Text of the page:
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New Research: Disaffection and Limited Avenues for Engagement Leaves Tunisians Vulnerable to Violent Extremism

June 1, 2017

Washington, D.C.— Public opinion research released today by the International Republican Institute’s (IRI) Center for Insights in Survey Research uncovers the sources of vulnerabilities to violent extremism among segments of Tunisia’s population. Through in-depth focus group discussions and one-on-one interviews with residents of Beja—including the friends and family of extremists who have left Tunisia to fight with groups such as ISIS—IRI identified recommendations for community-led initiatives to counter the influence of violent extremism.

“Despite the great strides towards democracy Tunisia has taken since the Arab Spring, it is one of the largest exporters of foreign fighters to extremist hotbeds like Syria and Iraq,” said Scott Mastic, Regional Director for the Middle East and North Africa. “This research confirms that the belief that there is no effective, nonviolent way to express grievances is being exploited by terrorist recruiters, and proposes innovative, citizen-centered counter-strategies to address this problem.”

This targeted qualitative research in Beja builds on previous nationwide polls conducted by IRI in Tunisia. The findings indicate a gap between the expectations raised by the 2011 revolution and continued grievances of Tunisians. Unemployment, the lack of responsiveness by local government and the perception of widespread corruption were cited as key factors that rob vulnerable segments of the population of their sense of agency and self-worth.

A large proportion of respondents also reported negative encounters with police or security services, including cases of assault and harassment. In vulnerable segments of the population, this appeared to fuel feelings of anger, frustration and the sense that there are no effective remedies for citizen concerns.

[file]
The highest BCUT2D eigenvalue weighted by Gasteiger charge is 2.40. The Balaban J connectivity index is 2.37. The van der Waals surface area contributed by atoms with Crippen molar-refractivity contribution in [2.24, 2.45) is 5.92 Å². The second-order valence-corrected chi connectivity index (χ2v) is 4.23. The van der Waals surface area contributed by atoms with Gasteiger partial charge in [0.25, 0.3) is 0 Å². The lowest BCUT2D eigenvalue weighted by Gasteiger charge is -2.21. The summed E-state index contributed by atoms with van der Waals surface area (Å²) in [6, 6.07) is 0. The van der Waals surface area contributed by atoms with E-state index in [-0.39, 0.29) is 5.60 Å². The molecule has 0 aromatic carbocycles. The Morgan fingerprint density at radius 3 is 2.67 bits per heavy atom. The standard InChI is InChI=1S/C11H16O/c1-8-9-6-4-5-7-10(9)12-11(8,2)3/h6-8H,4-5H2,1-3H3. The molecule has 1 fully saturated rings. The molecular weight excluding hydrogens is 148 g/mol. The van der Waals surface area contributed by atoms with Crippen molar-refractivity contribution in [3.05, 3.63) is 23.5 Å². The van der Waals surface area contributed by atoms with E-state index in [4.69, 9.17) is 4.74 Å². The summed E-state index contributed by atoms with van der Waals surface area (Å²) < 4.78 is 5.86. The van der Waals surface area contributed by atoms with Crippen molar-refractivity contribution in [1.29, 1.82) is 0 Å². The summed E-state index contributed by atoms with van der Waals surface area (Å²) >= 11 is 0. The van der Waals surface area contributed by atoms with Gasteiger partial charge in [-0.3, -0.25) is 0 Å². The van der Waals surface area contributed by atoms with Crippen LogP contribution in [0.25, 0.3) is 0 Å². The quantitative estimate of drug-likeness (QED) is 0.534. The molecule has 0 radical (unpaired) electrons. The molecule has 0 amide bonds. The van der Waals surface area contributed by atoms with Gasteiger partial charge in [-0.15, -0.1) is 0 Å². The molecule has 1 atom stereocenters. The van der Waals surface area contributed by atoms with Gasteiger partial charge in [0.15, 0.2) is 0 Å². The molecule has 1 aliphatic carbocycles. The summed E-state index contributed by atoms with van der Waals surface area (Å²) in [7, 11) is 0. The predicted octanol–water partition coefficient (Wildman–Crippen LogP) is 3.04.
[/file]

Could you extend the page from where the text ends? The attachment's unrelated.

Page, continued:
“As Tunisia continues on the path to democracy, decision-makers must seize the opportunity to address the issues driving segments of the population towards extremism,” said IRI Senior Governance Specialist Luke Waggoner. “It is crucial that both the national and local governments engage citizens through measures such as regular and accessible town hall meetings; reforms to make municipal processes more transparent; and by taking steps to improve the relationship between security services and the public.” 

Background

IRI’s approach to preventing violent extremism is anchored in three phases: understanding, informing, and equipping. This report represents the first phase of that strategy. In late 2016, the Institute conducted research in Beja, Tunisia, to understand the local drivers behind increased vulnerability to violent extremism in the community. Beja was selected because it has been a source of a significant number of foreign fighters. This report is based on focus group research and extensive interviews with residents of Beja, including family and friends of foreign fighters. The groups have been classified according to their levels of vulnerability or resilience to violent extremism.